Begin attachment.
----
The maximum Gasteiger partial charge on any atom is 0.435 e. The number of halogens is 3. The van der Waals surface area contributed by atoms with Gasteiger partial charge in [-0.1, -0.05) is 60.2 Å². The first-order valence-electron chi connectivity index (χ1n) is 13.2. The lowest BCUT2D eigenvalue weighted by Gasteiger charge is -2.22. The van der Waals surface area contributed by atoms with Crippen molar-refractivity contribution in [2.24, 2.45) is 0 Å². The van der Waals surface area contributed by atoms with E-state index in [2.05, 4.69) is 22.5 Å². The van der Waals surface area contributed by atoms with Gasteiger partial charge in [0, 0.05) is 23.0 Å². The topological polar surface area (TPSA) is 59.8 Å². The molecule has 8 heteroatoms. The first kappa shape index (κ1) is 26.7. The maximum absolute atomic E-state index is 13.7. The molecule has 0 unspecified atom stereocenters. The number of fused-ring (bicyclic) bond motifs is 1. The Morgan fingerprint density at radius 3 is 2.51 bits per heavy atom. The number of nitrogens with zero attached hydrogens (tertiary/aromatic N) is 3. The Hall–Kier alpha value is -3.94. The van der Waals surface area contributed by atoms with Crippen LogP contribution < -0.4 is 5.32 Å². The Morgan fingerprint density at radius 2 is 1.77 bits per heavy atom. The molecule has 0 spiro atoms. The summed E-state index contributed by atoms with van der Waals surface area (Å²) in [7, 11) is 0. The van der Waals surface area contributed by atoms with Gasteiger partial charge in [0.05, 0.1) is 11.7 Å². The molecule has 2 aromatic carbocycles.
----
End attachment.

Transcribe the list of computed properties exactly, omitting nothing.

The maximum Gasteiger partial charge on any atom is 0.435 e. The number of halogens is 3. The van der Waals surface area contributed by atoms with Gasteiger partial charge in [-0.1, -0.05) is 60.2 Å². The first-order valence-electron chi connectivity index (χ1n) is 13.2. The lowest BCUT2D eigenvalue weighted by Gasteiger charge is -2.22. The van der Waals surface area contributed by atoms with Crippen molar-refractivity contribution in [2.24, 2.45) is 0 Å². The van der Waals surface area contributed by atoms with E-state index in [2.05, 4.69) is 22.5 Å². The van der Waals surface area contributed by atoms with Gasteiger partial charge in [0, 0.05) is 23.0 Å². The topological polar surface area (TPSA) is 59.8 Å². The molecule has 8 heteroatoms. The first kappa shape index (κ1) is 26.7. The maximum absolute atomic E-state index is 13.7. The molecule has 0 unspecified atom stereocenters. The number of fused-ring (bicyclic) bond motifs is 1. The Morgan fingerprint density at radius 3 is 2.51 bits per heavy atom. The number of nitrogens with zero attached hydrogens (tertiary/aromatic N) is 3. The Hall–Kier alpha value is -3.94. The van der Waals surface area contributed by atoms with Crippen LogP contribution < -0.4 is 5.32 Å². The Morgan fingerprint density at radius 2 is 1.77 bits per heavy atom. The molecule has 0 spiro atoms. The summed E-state index contributed by atoms with van der Waals surface area (Å²) in [7, 11) is 0. The van der Waals surface area contributed by atoms with Gasteiger partial charge in [0.05, 0.1) is 11.7 Å². The molecule has 2 aromatic carbocycles.